The HITECH Act revises HIPAA regulations

After the COBRA changes in the economic stimulus package signed by President Obama on February 17, 2009, come the changes to the Health Insurance Portability and Accountability Act, or HIPAA.

The revisions don’t affect all employers, but some of those in the healthcare sector such as insurers, healthcare providers, and healthcare clearinghouses. Jennifer N. Willcox, an attorney with Pullman & Comley at the firm’s Bridgeport, Connecticut, notes that Title XIII of ARRA, known as the HITECH Act, is the source of these dozens of HIPAA revisions. When the HITECH Act becomes effective, in February 2010, the business associates will be subject, for the first time, to the same civil and criminal penalties that can now be assessed against plans and providers for HIPAA violations.

At present, many state laws state that people whose personal information is stolen must be notified by the company from which it was stolen. Now, the HITECH Act adds a federal obligation to those laws which states that individuals must be informed by the plans or providers, within no more than 60 days, if their personal information has been acquired or used without authority. And, if the data on 500 or more people are breached, the covered entity from which it was taken must report the incident to the Secretary of Health and Human Services (HHS).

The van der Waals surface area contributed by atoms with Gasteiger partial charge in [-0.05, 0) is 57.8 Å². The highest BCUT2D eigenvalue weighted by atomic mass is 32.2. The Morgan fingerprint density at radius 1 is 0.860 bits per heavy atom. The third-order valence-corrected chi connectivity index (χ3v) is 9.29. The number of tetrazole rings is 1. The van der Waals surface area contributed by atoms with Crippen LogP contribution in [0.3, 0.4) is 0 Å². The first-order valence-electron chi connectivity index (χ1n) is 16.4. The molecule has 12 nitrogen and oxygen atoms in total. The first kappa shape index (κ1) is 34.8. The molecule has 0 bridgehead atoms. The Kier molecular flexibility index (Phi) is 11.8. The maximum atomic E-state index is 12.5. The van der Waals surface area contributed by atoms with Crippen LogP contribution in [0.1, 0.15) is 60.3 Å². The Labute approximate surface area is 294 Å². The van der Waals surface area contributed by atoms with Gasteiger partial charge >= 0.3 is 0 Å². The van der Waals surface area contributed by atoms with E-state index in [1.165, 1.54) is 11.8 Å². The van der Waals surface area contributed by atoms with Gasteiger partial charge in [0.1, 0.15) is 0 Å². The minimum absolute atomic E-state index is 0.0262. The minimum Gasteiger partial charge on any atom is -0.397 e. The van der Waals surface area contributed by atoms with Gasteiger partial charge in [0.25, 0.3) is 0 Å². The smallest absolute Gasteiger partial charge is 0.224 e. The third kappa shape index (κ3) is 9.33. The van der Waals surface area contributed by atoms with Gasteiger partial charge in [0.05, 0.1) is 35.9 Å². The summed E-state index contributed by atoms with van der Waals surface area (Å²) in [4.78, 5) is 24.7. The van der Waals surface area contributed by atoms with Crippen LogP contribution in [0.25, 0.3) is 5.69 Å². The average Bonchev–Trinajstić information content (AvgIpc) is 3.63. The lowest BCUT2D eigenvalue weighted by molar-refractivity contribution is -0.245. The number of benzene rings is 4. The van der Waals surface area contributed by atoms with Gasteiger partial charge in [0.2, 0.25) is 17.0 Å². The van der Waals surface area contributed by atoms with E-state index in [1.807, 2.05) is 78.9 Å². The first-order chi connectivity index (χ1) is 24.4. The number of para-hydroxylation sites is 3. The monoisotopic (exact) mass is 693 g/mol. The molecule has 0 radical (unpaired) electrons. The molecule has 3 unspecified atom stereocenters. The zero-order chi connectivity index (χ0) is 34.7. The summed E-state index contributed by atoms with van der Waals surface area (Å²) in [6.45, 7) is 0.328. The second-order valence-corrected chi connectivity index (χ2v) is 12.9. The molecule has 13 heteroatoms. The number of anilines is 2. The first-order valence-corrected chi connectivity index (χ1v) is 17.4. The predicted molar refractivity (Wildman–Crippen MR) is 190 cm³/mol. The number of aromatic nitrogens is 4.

Earlier, when the individuals requested under HIPAA that the disclosure of their private health information must be restricted, the covered entities could dishonour such request. Once the HITECH Act is in effect, such a request must be honored if the information is related to an item or service for which the patient paid out of pocket.

Again, HIPAA enforcements have been made stronger. So, criminal penalties will apply not only to covered entities that violate privacy rules but also to those organizations’ individual employees. And, not only have civil penalties been increased but they can be shared with harmed individuals. Most important, HITECH gives state attorneys general the power to enforce HIPAA rules.